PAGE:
Early, early golden mornings and late violet-sky nights – summer in Scotland. The weather
hasn’t been exactly blissful so far, but the arrival of summer heralds the start of show
season: in most farmer’s calendars, there’s always a day or two set aside for presenting,
judging, and celebrating animals, produce and good practice, with a healthy dose of
socialising and a dance thrown in, at a local or national agricultural show.
Dating back to the 1800’s, agricultural shows are where tradition, innovation, commerce
and recreation come together, giving people the opportunity to explore and appreciate the
diversity of rural life and the wider value of the rural economy. And year after year, people
flock to agricultural shows – as the interest in rural living grows, they attract ever increasing
numbers of visitors.
This year is the 200 th anniversary of the Royal Highland Show, in Ingliston, near Edinburgh. It
is the largest annual agricultural show in Scotland, with over 1000 exhibitors, 4,500 head of
livestock and an expected 200 000 visitors. It’s an exciting – and daunting – prospect, being
one of those 1000 exhibitors, but small businesses like mine are an important part of the
rural economy, and, from a different perspective, I am following in a long tradition of
stubborn, creative farmer’s wives who can’t make jam but still like to be involved.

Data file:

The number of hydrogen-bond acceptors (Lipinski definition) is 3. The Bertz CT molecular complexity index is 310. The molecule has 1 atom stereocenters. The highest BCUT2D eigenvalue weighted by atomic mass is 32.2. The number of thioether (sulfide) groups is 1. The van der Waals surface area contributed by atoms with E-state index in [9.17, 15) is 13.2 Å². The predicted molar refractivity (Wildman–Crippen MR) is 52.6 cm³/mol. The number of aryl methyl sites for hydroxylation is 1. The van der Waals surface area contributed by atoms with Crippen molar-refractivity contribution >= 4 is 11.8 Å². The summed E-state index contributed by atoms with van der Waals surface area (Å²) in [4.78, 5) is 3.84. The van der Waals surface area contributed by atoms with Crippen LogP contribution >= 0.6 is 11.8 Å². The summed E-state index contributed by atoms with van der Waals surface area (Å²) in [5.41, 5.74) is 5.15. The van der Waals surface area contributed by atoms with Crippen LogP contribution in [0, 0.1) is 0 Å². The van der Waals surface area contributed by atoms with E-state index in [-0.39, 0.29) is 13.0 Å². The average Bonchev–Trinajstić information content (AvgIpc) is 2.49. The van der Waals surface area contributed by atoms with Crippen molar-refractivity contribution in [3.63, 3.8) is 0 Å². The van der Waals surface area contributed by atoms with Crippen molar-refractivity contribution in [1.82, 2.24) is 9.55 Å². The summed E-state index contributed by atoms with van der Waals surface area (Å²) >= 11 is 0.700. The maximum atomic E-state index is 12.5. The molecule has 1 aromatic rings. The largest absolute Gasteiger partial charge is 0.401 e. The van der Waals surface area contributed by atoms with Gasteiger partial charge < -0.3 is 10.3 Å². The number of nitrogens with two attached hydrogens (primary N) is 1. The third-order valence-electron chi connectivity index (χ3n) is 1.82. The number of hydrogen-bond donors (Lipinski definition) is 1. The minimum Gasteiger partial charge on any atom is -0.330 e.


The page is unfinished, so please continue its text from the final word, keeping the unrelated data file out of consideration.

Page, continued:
From 200 000 visitors to 200 – our local show, on the 16 July, also attracts visitors,
exhibitors, and a spirit of competition to rival the space race. Farmers from the island and
the mainland will gather to show cattle, sheep, poultry and dogs, and a huge variety of
baking, preserves and handicrafts. It’s a day of festivity and pride in the results of the hard
work that goes into this ‘rural idyll’ that really is such incredibly hard work sometimes, and
often very light on the ‘idyll’. It is a day of community and delight in ourselves and our island
It is a life that few farmers would change, but that every farmer has cursed at some point,
and although it can seem, at these shows, that the idea of a ‘farming life’ is something to be
marketed, packed up and sold as a tweed coat, jar of jam, deer-horn buttons or even a bar
of soap, it isn’t that simple. Farming is getting up at dawn; it is going out in the rain, frost,
and snow; it is mourning the loss of each lamb and each field to the weather, or crows, or
bad luck. It is something more than ‘something you were born to’. It is also something the
media can’t seem to decide on – either berating and demonising the farming industry, or
polishing it up and sanitising an overpriced 40 acres with a cheeky personality who can’t
drive a tractor and an interest in rare breeds.
But for the most part, farming is also the best kind of life, worth preserving and celebrating.
It is part of our heritage and culture, and part of our future, and agricultural shows bring this
to together, for everyone.